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U.S. News
Attila Molnar: Bayer executive

Wednesday, September 11, 2002

By Joyce Gannon, Post-Gazette Staff Writer

Almost as soon as terrorists were linked to the events of Sept. 11, executives at Bayer Corp. began talking about producing more Cipro, an antibiotic that treats anthrax infections, because of fears there might be bioterrorism incidents. Then, after anthrax began showing up in mailed packages, Cipro became a household name, and Bayer suffered some criticism over how willing it was to supply enough of the drug in case there was a widespread anthrax crisis.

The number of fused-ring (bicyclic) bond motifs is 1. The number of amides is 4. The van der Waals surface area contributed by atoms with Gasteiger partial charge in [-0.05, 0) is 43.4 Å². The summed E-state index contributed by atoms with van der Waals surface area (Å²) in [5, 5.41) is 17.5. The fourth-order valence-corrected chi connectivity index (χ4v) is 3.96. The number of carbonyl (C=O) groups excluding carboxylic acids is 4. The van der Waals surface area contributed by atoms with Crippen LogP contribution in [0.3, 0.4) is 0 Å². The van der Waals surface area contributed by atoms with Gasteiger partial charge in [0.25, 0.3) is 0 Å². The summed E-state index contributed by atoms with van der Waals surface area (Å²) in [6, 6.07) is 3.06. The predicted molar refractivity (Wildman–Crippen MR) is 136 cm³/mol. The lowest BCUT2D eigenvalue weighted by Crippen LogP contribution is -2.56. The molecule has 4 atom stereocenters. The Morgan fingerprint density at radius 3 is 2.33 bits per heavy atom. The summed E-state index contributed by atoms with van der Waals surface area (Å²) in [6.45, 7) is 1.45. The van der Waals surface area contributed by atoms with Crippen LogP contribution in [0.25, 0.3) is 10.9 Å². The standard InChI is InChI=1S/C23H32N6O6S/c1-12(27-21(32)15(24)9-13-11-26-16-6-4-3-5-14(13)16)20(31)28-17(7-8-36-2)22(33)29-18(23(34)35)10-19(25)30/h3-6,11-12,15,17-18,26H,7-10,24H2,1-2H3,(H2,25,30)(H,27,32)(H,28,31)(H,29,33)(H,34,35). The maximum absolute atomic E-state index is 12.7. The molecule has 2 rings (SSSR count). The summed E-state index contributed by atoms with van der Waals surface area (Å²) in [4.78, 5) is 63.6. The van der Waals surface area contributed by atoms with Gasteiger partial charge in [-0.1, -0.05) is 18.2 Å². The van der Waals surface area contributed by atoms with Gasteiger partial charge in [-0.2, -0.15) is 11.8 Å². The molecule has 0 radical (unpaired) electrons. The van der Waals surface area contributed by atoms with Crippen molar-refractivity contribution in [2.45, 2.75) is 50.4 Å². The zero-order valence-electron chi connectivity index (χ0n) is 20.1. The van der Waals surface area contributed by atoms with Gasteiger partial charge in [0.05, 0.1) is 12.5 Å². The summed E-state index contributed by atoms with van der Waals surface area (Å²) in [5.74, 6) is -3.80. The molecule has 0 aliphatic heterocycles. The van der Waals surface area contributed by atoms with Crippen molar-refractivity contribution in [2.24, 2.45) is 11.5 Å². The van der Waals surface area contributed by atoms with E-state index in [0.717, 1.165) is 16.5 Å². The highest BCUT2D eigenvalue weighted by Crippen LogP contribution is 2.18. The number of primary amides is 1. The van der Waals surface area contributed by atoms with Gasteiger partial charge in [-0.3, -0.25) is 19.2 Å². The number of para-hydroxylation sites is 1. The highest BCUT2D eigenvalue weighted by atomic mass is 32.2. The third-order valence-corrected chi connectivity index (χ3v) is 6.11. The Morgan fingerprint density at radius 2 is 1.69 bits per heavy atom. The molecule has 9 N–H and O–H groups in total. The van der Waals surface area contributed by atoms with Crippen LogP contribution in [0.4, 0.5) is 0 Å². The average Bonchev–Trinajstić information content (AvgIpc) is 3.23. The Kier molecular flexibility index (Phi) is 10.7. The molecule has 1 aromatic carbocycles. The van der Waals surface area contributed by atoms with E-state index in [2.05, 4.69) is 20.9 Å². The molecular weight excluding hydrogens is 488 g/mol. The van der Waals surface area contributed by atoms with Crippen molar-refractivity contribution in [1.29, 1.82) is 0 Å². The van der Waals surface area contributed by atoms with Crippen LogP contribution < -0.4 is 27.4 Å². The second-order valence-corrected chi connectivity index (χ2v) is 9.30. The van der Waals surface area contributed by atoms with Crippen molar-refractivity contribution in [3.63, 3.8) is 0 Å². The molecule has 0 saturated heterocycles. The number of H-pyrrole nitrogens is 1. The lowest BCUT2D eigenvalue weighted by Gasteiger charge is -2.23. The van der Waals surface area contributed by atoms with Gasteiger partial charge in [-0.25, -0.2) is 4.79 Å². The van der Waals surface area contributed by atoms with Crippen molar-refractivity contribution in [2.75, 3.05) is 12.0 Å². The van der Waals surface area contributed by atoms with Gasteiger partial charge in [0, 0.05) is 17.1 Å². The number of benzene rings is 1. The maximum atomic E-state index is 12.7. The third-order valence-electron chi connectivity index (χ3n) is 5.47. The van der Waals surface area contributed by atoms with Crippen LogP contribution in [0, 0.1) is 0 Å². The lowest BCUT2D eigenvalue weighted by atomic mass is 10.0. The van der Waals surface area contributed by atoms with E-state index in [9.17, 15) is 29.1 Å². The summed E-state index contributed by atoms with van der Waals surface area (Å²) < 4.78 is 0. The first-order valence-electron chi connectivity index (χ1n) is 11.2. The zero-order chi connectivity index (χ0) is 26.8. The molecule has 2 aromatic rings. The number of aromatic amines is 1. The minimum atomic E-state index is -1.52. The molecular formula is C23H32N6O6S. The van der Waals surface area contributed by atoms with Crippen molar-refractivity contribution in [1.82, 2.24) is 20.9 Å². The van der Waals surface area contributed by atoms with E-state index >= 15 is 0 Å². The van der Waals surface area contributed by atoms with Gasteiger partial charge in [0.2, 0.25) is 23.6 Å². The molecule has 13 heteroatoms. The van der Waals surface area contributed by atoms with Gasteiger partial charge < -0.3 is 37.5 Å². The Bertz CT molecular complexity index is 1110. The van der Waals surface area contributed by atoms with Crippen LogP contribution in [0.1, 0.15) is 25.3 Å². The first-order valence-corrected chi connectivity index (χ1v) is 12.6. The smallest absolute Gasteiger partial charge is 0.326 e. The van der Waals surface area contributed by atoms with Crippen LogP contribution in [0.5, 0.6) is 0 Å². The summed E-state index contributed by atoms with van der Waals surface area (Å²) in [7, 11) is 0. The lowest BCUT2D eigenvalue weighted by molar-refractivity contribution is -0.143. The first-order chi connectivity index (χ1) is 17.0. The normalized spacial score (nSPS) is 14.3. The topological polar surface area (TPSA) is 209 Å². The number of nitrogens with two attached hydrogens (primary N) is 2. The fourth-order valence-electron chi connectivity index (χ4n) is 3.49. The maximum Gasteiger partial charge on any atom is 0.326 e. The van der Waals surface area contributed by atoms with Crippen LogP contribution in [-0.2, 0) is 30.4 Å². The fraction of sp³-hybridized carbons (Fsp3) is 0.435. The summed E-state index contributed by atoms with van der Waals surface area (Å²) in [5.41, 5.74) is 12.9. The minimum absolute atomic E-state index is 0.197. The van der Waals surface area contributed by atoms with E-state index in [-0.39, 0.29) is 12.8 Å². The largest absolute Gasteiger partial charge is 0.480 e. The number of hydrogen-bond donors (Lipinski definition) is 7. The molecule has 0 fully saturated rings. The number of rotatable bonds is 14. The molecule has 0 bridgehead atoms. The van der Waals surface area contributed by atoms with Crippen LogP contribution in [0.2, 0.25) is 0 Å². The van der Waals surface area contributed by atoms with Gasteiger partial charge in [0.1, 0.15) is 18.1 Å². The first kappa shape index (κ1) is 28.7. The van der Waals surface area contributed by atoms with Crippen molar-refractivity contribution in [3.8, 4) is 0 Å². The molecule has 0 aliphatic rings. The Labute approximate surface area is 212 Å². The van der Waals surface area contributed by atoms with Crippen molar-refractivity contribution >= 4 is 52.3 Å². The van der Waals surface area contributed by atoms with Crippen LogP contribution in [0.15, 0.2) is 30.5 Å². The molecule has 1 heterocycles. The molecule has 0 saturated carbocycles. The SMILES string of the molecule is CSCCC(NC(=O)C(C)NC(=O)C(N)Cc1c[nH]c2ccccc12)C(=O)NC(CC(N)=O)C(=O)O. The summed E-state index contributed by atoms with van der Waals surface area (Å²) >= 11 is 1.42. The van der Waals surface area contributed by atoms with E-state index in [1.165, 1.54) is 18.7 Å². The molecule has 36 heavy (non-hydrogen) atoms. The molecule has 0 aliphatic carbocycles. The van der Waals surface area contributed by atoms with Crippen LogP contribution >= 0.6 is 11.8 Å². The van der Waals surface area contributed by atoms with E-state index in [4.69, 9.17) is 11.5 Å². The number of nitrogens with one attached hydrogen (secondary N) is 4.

Bayer eventually struck a deal with the government to sell up to 300 million Cipro tablets at discounts of 50 percent or greater. It also donated 4 million tablets for federal and postal workers. But because no anthrax epidemic materialized, the company sold only 100 million tablets to the government.

In a prepared statement, Attila Molnar, head of Bayer's U.S. operations based in Robinson, said "we're proud that Bayer was ready, willing and able ... to make a contribution to America and its security in the face of terrorism."

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